Efforts to sell operating rights to the project have encountered stumbling blocks as well. After being postponed several times due to a lack of investment interest, the package for 25-year management rights to the 2000-km Edirne-Istanbul-Ankara motorway, the Istanbul Bosphorus bridge and the Istanbul Fatih Sultan Mehmet bridge was finally opened to tender in 2012. Bids were then submitted by five groups, with the $5.7bn contract awarded in December to a consortium consisting of Turkey’s Koç Holding (40% group stake) and Gözde Girişim (20%), and Malaysia’s UEM Group (40%). This sent share prices up for the consortium companies, and marked the second-largest privatisation in Turkish history after the $6.55bn sale of a stake in Türk Telekom to Saudi Arabia’s Oger Group in 2009.

However, shortly after the bid winner was announced, some in the local media questioned the government’s asking price for the package, which was regarded as excessively low given that the two existing bridges alone had generated an estimated $2.57bn in revenue between 2001 and 2011. After these sentiments were echoed by Prime Minister Recep Tayyip Erdoğan, who stated on a Turkish television programme that the state had “higher expectations” for the deal, the tender was cancelled in February 2013 by the Supreme Privatisation Board (OYK).

Supporters of the cancellation pointed out that the package will simply be retendered in the near future at a higher price, thereby ensuring that the state does not undersell assets of increasing value. This argument may have some merit. Given Turkey’s young demographic profile (more than half of the population is under the age of 25) and robust growth trajectory, as well as its rapidly increasing rate of automobile ownership, the motorways and bridges are likely to host more traffic in the coming years.

Critics responded that the cancellation sent negative signals about the country’s political risk climate to prospective investors, on whom the government is counting to fund major projects across every sector of the economy. To achieve its development goals, Turkey aims to attract $80bn in annual foreign direct investment by 2023, up more than fivefold from $15.9bn in 2011.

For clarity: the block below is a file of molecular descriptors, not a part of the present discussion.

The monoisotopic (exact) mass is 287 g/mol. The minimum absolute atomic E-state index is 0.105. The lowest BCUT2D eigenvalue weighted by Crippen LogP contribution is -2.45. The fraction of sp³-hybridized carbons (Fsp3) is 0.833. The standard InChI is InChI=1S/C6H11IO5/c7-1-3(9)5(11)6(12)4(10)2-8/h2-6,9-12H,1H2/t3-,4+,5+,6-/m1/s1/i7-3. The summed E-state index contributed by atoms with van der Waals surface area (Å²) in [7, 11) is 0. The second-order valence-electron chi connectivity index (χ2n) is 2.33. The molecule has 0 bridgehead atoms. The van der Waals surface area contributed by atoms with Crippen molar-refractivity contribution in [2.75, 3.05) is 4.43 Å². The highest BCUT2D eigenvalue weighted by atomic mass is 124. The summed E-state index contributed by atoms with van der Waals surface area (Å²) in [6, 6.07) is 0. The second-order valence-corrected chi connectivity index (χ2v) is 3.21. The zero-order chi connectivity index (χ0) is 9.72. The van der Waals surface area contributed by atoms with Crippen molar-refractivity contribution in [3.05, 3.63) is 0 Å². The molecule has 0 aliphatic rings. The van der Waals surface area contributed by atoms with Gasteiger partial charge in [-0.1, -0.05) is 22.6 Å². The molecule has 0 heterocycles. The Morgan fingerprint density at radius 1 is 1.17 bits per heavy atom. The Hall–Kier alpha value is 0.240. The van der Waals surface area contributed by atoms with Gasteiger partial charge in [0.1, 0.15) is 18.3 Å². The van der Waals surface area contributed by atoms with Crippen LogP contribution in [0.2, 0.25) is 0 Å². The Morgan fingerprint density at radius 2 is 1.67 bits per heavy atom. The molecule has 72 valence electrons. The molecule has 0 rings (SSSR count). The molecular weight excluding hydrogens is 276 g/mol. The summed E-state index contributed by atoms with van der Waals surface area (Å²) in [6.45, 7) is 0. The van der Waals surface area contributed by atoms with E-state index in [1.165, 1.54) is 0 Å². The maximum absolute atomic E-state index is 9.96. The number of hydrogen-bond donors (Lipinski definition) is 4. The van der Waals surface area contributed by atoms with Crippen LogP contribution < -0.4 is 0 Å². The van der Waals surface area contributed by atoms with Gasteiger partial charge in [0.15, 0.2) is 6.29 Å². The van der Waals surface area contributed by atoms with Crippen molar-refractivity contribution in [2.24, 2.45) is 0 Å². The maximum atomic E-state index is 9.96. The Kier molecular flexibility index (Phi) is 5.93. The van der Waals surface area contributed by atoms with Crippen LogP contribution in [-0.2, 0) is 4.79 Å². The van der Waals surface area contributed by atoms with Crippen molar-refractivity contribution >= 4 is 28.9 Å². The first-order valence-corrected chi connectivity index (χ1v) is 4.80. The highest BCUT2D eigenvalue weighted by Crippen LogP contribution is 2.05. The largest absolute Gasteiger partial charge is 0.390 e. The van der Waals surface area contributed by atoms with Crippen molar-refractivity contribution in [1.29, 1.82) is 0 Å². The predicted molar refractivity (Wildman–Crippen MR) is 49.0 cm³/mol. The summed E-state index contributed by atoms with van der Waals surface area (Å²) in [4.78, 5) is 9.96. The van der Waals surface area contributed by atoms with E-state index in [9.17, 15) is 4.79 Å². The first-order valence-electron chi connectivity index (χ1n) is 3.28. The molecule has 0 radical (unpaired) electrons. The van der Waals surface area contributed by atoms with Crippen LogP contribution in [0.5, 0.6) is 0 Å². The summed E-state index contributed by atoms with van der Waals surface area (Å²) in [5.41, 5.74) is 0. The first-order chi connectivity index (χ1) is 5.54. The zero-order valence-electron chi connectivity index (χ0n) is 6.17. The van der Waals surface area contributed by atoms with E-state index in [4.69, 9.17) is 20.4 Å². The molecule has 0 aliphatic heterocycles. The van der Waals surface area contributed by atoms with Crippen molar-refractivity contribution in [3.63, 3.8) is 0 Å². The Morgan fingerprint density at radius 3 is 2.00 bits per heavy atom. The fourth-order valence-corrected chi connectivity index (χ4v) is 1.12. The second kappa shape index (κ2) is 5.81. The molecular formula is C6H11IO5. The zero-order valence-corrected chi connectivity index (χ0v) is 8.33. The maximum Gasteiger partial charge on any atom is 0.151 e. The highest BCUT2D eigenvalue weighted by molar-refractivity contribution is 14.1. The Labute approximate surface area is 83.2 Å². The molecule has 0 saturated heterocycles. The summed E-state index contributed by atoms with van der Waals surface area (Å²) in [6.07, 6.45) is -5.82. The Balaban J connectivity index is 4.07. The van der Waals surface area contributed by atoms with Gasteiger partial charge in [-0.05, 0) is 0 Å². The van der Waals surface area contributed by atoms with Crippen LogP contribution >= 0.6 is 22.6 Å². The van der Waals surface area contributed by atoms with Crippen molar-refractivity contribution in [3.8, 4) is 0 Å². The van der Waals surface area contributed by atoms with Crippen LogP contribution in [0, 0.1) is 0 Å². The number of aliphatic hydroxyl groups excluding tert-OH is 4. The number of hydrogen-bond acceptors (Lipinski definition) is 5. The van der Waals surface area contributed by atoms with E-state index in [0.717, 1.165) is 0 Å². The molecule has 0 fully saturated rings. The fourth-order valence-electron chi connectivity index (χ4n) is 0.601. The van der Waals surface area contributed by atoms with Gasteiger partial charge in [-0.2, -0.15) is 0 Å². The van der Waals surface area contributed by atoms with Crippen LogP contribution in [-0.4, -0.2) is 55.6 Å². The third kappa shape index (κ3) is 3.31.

Full Steam Ahead

Regardless, investors in search of yield still regard Turkey as an attractive destination – one reason why the government is moving full steam ahead with its transport privatisation plans. This was made clear in March 2013, when a draft bill was presented to the Turkish parliament that would allow private companies to operate trains on the national network and build railway infrastructure. Given that the country’s railway system only accounts for 2.2% of domestic passenger transport, many have welcomed this development.

Similar reforms have been proposed before. In 2005, the state monopoly Turkish State Railways (TCDD) issued regulations providing operating rights to third parties; however, the ruling was struck down in 2007 by the Council of State. However, some argue this time is different, given the losses at TCDD, which totalled TL866m (€374m) in 2010.

Along with granting 49-year operating rights to third parties appointed by the Ministry of Transport, Maritime Affairs and Communications, the 2013 draft bill, which was awaiting approval from the Grand National Assembly at the time of writing, calls for the restructuring of TCDD into a corporate entity that would maintain regulatory powers. This is intended to create a more efficient organisational model for the TCDD, which has low staff productivity rates compared to the EU average. Further, restructuring will help the company to create a transparent playing field for private competitors. This task may prove difficult, given the challenges European railway regulators have faced in attempting to achieve similar results over the past 20 years.